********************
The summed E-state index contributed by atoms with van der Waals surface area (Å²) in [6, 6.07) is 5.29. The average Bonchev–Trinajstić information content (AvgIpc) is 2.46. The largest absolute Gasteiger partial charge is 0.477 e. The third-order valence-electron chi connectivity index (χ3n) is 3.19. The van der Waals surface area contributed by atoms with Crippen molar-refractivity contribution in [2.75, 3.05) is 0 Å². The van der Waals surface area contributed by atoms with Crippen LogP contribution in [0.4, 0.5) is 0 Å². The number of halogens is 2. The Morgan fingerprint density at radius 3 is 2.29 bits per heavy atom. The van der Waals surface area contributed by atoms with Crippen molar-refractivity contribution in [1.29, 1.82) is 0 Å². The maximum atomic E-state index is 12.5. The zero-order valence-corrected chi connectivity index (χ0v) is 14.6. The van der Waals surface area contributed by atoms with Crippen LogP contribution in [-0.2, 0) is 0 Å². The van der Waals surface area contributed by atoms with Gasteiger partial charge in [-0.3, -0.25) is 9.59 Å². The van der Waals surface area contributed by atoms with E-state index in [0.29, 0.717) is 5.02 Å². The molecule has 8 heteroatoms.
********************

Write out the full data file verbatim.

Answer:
The summed E-state index contributed by atoms with van der Waals surface area (Å²) in [6, 6.07) is 5.29. The average Bonchev–Trinajstić information content (AvgIpc) is 2.46. The largest absolute Gasteiger partial charge is 0.477 e. The third-order valence-electron chi connectivity index (χ3n) is 3.19. The van der Waals surface area contributed by atoms with Crippen molar-refractivity contribution in [2.75, 3.05) is 0 Å². The van der Waals surface area contributed by atoms with Crippen LogP contribution in [0.4, 0.5) is 0 Å². The number of halogens is 2. The Morgan fingerprint density at radius 3 is 2.29 bits per heavy atom. The van der Waals surface area contributed by atoms with Crippen molar-refractivity contribution in [1.29, 1.82) is 0 Å². The maximum atomic E-state index is 12.5. The zero-order valence-corrected chi connectivity index (χ0v) is 14.6. The van der Waals surface area contributed by atoms with Crippen LogP contribution in [-0.2, 0) is 0 Å². The van der Waals surface area contributed by atoms with Gasteiger partial charge in [-0.3, -0.25) is 9.59 Å². The van der Waals surface area contributed by atoms with E-state index in [0.29, 0.717) is 5.02 Å². The molecule has 8 heteroatoms.